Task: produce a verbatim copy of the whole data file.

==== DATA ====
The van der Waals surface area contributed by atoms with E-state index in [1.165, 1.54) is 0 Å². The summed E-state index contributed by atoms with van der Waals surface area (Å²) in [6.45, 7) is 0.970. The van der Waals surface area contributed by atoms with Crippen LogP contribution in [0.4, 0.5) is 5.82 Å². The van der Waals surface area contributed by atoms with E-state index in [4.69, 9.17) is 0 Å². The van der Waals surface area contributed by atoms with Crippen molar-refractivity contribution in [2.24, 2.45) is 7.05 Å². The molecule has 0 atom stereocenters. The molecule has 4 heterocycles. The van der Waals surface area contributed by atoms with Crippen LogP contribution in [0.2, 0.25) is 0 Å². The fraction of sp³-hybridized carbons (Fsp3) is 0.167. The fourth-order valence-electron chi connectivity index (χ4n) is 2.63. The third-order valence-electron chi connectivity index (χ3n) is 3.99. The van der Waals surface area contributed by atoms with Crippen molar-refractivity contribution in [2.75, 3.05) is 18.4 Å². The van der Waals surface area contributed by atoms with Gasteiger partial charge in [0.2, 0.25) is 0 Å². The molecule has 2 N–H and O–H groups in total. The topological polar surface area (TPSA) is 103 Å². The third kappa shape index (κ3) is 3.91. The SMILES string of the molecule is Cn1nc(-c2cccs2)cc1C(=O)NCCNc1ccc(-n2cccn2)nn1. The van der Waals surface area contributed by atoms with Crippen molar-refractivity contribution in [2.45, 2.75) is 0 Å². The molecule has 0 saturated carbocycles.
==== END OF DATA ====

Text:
The van der Waals surface area contributed by atoms with E-state index in [1.165, 1.54) is 0 Å². The summed E-state index contributed by atoms with van der Waals surface area (Å²) in [6.45, 7) is 0.970. The van der Waals surface area contributed by atoms with Crippen LogP contribution in [0.4, 0.5) is 5.82 Å². The van der Waals surface area contributed by atoms with E-state index in [4.69, 9.17) is 0 Å². The van der Waals surface area contributed by atoms with Crippen molar-refractivity contribution in [2.24, 2.45) is 7.05 Å². The molecule has 0 atom stereocenters. The molecule has 4 heterocycles. The van der Waals surface area contributed by atoms with Crippen LogP contribution in [0.2, 0.25) is 0 Å². The fraction of sp³-hybridized carbons (Fsp3) is 0.167. The fourth-order valence-electron chi connectivity index (χ4n) is 2.63. The third-order valence-electron chi connectivity index (χ3n) is 3.99. The van der Waals surface area contributed by atoms with Crippen molar-refractivity contribution in [2.75, 3.05) is 18.4 Å². The van der Waals surface area contributed by atoms with Gasteiger partial charge in [0.2, 0.25) is 0 Å². The molecule has 2 N–H and O–H groups in total. The topological polar surface area (TPSA) is 103 Å². The third kappa shape index (κ3) is 3.91. The SMILES string of the molecule is Cn1nc(-c2cccs2)cc1C(=O)NCCNc1ccc(-n2cccn2)nn1. The van der Waals surface area contributed by atoms with Crippen molar-refractivity contribution in [2.45, 2.75) is 0 Å². The molecule has 0 saturated carbocycles.